Measuring the repetitiveness and predictability of source code, and comparing it to that of natural language.
Natural language is rich and complex but the majority of utterances fall in a fairly restricted and repetitive set of words. This allows the use of statistical models instead of formal language models. The assumption here is that source code follows a similar pattern, which might be accentuated by its even more rigid structure.
As statistical language models have enabled huge success in translation, generation, search, … if the assumption of naturalness holds true the same progress could be made with source code.
RQ1: Do n-gram models capture regularities in software?
Build n-gram models of large text and source-code datasets and compute the cross-entropy of code (comparing how surprising an unseen document is compared to the rest of the corpus). The authors compare English cross-entropy vs code cross-entropy and find that “software is far more regular than English”.
RQ2: Is the local regularity that the statistical LM captures merely language-specific or is it also project-specific?
Evaluate cross-entropy across different software projects, finding that structure is project-specific. In other words each software group carries strong local structure but not a global pattern.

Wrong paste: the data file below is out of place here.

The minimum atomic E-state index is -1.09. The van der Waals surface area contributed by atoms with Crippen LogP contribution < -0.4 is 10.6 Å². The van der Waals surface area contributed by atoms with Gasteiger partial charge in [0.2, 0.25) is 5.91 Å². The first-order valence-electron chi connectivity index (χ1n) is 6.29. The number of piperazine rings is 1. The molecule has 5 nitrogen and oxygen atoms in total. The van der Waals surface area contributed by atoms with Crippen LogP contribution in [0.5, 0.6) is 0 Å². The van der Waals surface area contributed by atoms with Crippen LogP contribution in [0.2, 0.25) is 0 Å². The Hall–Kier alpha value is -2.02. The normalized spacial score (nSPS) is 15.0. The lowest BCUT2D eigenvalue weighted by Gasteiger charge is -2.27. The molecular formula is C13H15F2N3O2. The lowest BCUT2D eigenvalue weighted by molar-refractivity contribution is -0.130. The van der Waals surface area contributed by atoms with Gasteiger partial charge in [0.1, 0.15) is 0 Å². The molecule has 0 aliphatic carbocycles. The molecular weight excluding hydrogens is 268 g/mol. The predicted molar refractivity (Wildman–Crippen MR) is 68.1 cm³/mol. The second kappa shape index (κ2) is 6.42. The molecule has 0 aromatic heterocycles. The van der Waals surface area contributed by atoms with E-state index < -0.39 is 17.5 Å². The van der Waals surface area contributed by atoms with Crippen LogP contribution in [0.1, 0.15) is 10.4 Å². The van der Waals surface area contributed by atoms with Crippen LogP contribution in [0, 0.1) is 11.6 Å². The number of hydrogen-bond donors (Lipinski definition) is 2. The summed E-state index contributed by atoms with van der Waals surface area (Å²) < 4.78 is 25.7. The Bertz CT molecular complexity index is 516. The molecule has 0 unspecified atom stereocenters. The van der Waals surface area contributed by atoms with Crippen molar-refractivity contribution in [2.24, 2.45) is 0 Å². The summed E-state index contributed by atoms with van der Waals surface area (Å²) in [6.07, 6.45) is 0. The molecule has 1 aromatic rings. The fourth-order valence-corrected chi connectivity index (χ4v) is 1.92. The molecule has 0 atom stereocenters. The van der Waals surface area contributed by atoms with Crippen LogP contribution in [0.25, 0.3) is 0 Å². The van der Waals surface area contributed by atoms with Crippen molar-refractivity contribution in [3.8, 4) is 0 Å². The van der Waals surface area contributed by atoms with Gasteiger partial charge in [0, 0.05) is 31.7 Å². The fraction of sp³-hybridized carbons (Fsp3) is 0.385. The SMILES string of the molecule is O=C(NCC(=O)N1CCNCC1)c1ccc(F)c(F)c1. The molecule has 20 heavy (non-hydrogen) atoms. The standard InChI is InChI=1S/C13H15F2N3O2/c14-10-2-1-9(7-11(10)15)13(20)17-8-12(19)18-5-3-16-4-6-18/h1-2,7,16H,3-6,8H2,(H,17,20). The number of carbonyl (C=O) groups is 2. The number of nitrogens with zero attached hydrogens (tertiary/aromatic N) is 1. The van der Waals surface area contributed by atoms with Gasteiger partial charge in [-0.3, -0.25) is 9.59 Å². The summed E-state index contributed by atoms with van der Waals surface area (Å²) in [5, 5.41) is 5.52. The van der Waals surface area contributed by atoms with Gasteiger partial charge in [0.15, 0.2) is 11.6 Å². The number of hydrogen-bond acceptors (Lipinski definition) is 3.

RQ3: Do n-gram models capture similarities within and differences between project domains?
The authors compare the cross-entropies of application domains within a project, finding that local regularities do appear within application domains, and much less across. This means there is an influence of the software’s function, not just its form.
- Text corpora
- Brown corpus
- Gutenberg Corpus
- Software corpora
- 10 Java projects
- 10 Ubuntu applications
The authors also apply their findings in the design of a code-completion extension for Eclipse, which is shown to provide improvements over the built-in engine (it is however shown to have a dependency on the length of the proposed token but does not just propose reserved keywords, demonstrating its ability to encapsulate context).
- More of a comment on the usage of code than on its nature. Then again that is what enabled NLP to be so efficient: do away with theoretical models of language to focus on how it is used.
- No comparison of project and domain-based cross-entropies for text.
- Nicely written paper, often answering a question that arises in reading in the following section.
- The regularity of software is not so surprising, but the fact that it goes beyond pure structure is interesting.
- Would have liked to see a comparison of the suggestion ranks of proposed words in the code-completion setting.
- More discussion about the “non-language-specific” tokens being proposed: are the class names, variable names? How are the predictions distributed?
- Funny quote from the paper: “Every time a linguist leaves our group the performance of our speech recognition goes up” - Fred Jelenik
“A study of the uniqueness of source code”, by Gabel and Su ↩
“Data Mining for Software Engineering”, by Tao et al. ↩
“Evaluating a Software Word Usage Model for C++”, by Malik et al. ↩
“IDE 2.0: collective intelligence in software development”, by Bruch et al. ↩
“What’s in a Name? A Study of Identifiers”, by Lawrie et al. ↩